Portal:Tennessee Article

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Introduction

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Tennessee ( /ˌtɛnəˈs/ ( About this sound listen), locally /ˈtɛnəsi/; Cherokee: ᏔᎾᏏ, translit. Tanasi) is a state located in the southeastern region of the United States. Tennessee is the 36th largest and the 16th most populous of the 50 United States. Tennessee is bordered by Kentucky to the north, Virginia to the northeast, North Carolina to the east, Georgia, Alabama, and Mississippi to the south, Arkansas to the west, and Missouri to the northwest. The Appalachian Mountains dominate the eastern part of the state, and the Mississippi River forms the state's western border. Nashville is the state's capital and largest city, with a population of 660,388. Tennessee's second largest city is Memphis, which has a population of 652,717.

The state of Tennessee is rooted in the Watauga Association, a 1772 frontier pact generally regarded as the first constitutional government west of the Appalachians. What is now Tennessee was initially part of North Carolina, and later part of the Southwest Territory. Tennessee was admitted to the Union as the 16th state on June 1, 1796. Tennessee was the last state to leave the Union and join the Confederacy at the outbreak of the American Civil War in 1861. Occupied by Union forces from 1862, it was the first state to be readmitted to the Union at the end of the war.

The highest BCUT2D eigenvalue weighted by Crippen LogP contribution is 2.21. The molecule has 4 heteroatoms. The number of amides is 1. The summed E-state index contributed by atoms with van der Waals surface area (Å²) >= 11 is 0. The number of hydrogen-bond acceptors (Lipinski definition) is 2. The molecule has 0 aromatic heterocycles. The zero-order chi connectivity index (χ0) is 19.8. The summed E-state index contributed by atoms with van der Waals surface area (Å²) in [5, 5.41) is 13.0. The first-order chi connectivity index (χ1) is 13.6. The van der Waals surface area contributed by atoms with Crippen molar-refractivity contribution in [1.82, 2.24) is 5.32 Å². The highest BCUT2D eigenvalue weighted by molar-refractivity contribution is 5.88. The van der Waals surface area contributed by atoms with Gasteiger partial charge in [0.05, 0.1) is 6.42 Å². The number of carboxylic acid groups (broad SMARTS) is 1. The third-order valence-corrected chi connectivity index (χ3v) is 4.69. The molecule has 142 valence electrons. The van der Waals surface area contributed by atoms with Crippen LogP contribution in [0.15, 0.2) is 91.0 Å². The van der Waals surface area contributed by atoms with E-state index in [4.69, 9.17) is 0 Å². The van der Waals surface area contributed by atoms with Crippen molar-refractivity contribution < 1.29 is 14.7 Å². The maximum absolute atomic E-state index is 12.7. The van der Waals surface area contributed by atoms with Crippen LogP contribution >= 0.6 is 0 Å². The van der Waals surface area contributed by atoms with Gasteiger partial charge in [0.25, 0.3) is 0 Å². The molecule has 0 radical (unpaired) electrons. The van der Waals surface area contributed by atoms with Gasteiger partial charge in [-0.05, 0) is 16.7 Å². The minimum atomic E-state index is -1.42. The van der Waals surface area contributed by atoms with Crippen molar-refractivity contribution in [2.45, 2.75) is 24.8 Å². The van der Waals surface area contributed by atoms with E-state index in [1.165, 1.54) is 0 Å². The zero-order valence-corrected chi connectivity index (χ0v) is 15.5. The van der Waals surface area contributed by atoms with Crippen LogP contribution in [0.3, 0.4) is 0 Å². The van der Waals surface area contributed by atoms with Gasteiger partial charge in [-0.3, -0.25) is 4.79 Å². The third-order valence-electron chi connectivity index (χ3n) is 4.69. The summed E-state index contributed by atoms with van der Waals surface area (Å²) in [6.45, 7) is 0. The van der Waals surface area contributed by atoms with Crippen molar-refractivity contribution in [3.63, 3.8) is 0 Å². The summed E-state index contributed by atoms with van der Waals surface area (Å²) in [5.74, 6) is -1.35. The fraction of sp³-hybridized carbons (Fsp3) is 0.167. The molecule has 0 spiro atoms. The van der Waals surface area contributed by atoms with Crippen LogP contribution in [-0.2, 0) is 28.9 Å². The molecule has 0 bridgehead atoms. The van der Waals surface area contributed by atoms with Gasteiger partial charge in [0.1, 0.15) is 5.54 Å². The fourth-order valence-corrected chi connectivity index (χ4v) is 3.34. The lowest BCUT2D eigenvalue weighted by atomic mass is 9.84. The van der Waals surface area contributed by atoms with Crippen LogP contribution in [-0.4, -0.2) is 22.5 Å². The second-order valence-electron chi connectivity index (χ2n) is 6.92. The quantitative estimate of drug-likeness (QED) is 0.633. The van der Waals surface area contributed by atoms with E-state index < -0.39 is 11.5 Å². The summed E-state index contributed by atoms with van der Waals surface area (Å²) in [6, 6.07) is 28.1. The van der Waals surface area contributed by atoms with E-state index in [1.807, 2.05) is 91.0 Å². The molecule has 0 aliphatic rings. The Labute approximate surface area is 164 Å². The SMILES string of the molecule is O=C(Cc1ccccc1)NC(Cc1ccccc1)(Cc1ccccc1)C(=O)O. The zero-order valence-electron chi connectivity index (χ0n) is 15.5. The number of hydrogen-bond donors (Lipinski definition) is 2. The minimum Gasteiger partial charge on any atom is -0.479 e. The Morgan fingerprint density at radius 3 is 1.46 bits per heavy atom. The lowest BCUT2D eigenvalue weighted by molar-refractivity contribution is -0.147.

Selected article

Confederate General Albert Sidney Johnston, the highest ranking officer of either side to die at Shiloh

The Battle of Shiloh, also known as the Battle of Pittsburg Landing, was a major battle in the Western Theater of the American Civil War, fought on April 6 and April 7, 1862, in southwestern Tennessee. Confederate forces under Generals Albert Sidney Johnston and P. G. T. Beauregard launched a surprise attack against the Union Army of Major General Ulysses S. Grant and came very close to defeating his army.

On the first day of battle, the Confederates struck with the intention of driving the Union defenders away from the Tennessee River and into the swamps to the west, hoping to defeat Grant's Army of the Tennessee before it could link up with Major General Don Carlos Buell's Army of the Ohio. The Confederate battle lines became confused during the fierce fighting, and Grant's men instead fell back in the direction of Pittsburg Landing to the northeast. A position on a slightly sunken road, nicknamed the "Hornet's Nest", defended by the men of Brigadier Generals Benjamin M. Prentiss's and W. H. L. Wallace's divisions, provided critical time for the rest of the Union line to stabilize under the protection of numerous artillery batteries. General Johnston was killed during the first day's fighting, and Beauregard, his second in command, decided against assaulting the final Union position that night.

Reinforcements from General Buell arrived in the evening and turned the tide the next morning, when Buell and Grant launched a counterattack along the entire line. The Confederates were forced to retreat, ending their hopes that they could block the Union invasion of northern Mississippi.